Before Ira Glass, the host and producer of the Chicago-based public radio show “This American Life,” became an icon in narrative journalism, he was a 19-year-old intern working for National Public Radio in D.C.
Glass, now 52, returned to the District Saturday night, and said he still tackles each story – from colorful exposés to weighty investigations – with the joy and curiosity of a teenager.
“When you’re starting in journalism, people try to teach you a bunch of idealistic, high-minded things about it, and how serious and important it is. But I wish that somebody had said to me that it’s supposed to be enjoyable,” Glass said in an interview before his sold-out performance at Lisner Auditorium Saturday.
“When one does that, you end up with amazing work because you throw yourself into it,” Glass said.
Even after three decades in journalism, Glass still tries to discover new ways to tell stories. The route to discovery, he said, is not always smooth.
In a “This American Life” episode that aired last week, when Glass pursued a form of investigative journalism that was new to him – one about a particularly abusive drug court judge – he encountered roadblock after roadblock.
“When I was 19 starting out, I thought I’d really look forward to a point when I’d know what I was doing, and this won’t be so hard. It shocks me still how many times I run into a situation and I think, ‘I don’t even know how to do this,’ ” Glass said. “I thought that feeling was supposed to go away, but you just get it in different forms.”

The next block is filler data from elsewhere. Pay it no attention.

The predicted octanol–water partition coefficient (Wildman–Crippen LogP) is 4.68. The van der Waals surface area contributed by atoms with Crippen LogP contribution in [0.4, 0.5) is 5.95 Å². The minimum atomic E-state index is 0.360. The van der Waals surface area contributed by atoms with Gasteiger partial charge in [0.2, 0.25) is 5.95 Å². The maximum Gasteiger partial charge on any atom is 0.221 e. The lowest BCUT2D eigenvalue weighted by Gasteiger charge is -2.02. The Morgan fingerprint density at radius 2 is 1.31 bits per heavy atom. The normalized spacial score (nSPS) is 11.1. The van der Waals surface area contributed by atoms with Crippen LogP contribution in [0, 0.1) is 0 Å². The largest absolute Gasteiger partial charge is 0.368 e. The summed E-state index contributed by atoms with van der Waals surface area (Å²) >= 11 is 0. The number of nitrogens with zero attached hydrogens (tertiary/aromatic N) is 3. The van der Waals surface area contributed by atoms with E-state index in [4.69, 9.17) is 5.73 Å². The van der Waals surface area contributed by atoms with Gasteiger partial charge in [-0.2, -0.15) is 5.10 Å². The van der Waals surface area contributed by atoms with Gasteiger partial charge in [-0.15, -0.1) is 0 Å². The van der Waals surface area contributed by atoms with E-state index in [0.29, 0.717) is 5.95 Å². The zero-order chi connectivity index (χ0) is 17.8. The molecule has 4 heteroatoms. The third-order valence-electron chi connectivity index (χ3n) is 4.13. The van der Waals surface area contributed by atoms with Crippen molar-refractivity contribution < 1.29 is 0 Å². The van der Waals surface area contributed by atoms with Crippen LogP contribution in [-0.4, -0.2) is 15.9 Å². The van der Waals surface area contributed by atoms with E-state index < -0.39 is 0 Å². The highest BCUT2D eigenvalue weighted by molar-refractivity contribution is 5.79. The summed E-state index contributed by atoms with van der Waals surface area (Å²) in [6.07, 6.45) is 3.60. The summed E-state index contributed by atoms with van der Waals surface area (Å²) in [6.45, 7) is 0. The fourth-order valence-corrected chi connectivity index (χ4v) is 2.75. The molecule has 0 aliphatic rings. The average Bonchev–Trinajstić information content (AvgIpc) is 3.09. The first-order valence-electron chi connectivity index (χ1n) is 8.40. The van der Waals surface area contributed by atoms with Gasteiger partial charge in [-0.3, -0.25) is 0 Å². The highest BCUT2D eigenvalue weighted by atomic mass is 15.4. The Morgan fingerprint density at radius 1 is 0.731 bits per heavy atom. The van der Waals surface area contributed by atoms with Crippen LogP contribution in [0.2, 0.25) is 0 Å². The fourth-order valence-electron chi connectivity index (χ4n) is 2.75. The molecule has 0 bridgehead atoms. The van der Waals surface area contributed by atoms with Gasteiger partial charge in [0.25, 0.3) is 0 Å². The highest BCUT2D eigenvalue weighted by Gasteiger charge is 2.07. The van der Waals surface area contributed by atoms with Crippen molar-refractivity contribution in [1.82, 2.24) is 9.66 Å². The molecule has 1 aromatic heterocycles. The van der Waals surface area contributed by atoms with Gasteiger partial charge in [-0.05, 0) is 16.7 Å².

Glass also experienced new forms of uncertainty, from not only telling different kinds of stories but also exploring various storytelling platforms.
Glass devoted half of the two-hour event Saturday night to showing video clips and analyzing the “This American Life” television show, which aired for two seasons on Showtime in 2007 and 2008.
Glass said his team ultimately ended the television show due to its struggle to find stories conducive for a visual format. The TV show also drew considerably smaller ratings than its radio counterpart, which has over 2 million listeners between radio and podcast.
“We didn’t understand that TV is smaller than radio now. We thought, ‘Wow, we’re on TV. We’re going to be famous!’ ” Glass said.
Glass’ visit to D.C. coincided with the ongoing political war over funding public radio. Members of the House of Representatives accused NPR of liberal bias and voted to strip the organization of federal funding two weeks ago, but the Senate has not taken such action.
“It’s a little weird to be in Washington, D.C., because you know who really loves me and my kind? The United States House of Representatives,” Glass said sarcastically.
Glass aimed to debunk the notion of liberal bias by sharing an NPR report about public radio content, which he played from his iPad because he is “so unbelievably with it,” he quipped. The segment from “On the Media” cited various studies concluding that public radio does not shun conservative viewpoints.
“Bill O’Reilly declared that public radio is a ‘totalitarian outfit working as an arm of the far left.’ I’ve got to say that I just don’t see it,” Glass said.
Unifying to counter such criticism is a challenge for public radio personalities who work in independent organizations, he said.
“Usually public radio’s strength is its decentralization, but it becomes a problem in a moment like this when nobody is in charge,” Glass said. “It’s like what Jon Stewart says: ‘We’re bringing a tote bag to a knife fight.’ ”